For most consumers when they think portable storage they instantly think of the SecureDigital format. Whether it is the massive SDXC card used in their cameras and camcorders, or simply the micro-SD used in everything from Tablets to Phones. Most consumers simply know SD as the format they need to buy.

Unfortunately, even SD’s Ultra High Speed standard is rather lackadaisical by modern standards. After all, 104MB/s might have sounded impressive back when Hard Disk Drives ruled the world, but now with Solid State Drives not only common but inexpensive 104MB/s is rather slow. This goes double when consumers start to realize that next generation standards like CFast 2 or even exotic ones like QXD simply leave SD in the dust. It has gotten to the point where SD is now considered an ‘entry level’ storage medium meant only for entry level cameras, camcorders and the such, instead of the mainstream option it was intended to be.intro - Lexar Pro 2000xIn an effort to change this perception and bring SecureDigital more in line with what other refreshed/revised standards can offer the SDCA (the governing body of the Secure Digital standards) released a newer more modern standard: UHS-II. Amongst a whole host of improvements two stand out and make it an improvement worth of the name. The first is this new standard allows for speed of up to 312MB/s. This however is only the beginning as unlike CFast vs CF, UHS-II cards are more like USB 3.0 vs 2.0 and are backwards compatible with older UHS-I devices!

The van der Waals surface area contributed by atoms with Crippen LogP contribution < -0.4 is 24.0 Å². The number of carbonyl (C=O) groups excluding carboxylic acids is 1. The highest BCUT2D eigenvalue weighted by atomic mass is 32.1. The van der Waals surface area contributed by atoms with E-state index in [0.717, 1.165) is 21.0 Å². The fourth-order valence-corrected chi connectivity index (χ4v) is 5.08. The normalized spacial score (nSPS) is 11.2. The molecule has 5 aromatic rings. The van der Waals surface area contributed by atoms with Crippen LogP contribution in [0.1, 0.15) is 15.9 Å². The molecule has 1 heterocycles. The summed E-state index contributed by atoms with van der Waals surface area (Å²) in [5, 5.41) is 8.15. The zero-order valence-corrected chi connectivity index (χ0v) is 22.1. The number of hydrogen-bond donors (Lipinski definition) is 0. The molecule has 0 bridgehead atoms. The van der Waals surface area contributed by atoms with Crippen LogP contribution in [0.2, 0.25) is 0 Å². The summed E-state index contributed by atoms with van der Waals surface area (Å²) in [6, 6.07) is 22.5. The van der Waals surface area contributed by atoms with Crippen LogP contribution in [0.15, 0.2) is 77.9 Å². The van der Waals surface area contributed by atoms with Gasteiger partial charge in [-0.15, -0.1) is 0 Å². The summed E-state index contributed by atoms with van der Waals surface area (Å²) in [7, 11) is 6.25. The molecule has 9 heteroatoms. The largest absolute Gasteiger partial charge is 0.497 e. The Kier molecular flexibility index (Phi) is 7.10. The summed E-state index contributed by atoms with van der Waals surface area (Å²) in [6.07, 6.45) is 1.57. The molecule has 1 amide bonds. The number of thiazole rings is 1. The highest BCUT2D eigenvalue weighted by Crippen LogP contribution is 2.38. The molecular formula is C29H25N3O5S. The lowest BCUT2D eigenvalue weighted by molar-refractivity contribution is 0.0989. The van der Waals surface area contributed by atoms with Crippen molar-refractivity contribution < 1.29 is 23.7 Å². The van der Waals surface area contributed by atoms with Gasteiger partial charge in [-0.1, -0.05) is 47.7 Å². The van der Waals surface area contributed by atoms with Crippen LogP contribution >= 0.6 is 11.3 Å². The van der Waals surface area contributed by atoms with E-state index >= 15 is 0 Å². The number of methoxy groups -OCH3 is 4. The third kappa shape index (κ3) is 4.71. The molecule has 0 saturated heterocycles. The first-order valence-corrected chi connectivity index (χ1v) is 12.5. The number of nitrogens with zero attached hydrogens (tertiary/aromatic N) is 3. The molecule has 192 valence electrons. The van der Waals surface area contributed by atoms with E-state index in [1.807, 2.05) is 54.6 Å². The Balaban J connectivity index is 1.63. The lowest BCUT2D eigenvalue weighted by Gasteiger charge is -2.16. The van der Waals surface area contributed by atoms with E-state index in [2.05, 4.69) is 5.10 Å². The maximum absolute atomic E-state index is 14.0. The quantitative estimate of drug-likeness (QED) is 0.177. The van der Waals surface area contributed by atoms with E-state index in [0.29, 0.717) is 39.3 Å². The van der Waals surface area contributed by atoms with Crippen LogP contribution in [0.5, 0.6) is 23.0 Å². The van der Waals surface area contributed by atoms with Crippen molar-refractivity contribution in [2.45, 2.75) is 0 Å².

Today we will be putting one of the latest UHS-II cards under the microscope to see exactly what it brings to the table. On the surface the Lexar Professional 2000X certainly looks tempting. After all, with read speeds of 300Mb/s and a write speeds of 260Mb/s this new and improved model is actually faster than Lexar’s own CompactFlash models. Mix in a large capacity, guaranteed backwards compatibility, a free UHS-II USB card reader, as well as a lifetime warranty, and the asking price of $135 for the 64GB model this new series does start to seem downright reasonable compared to some other models.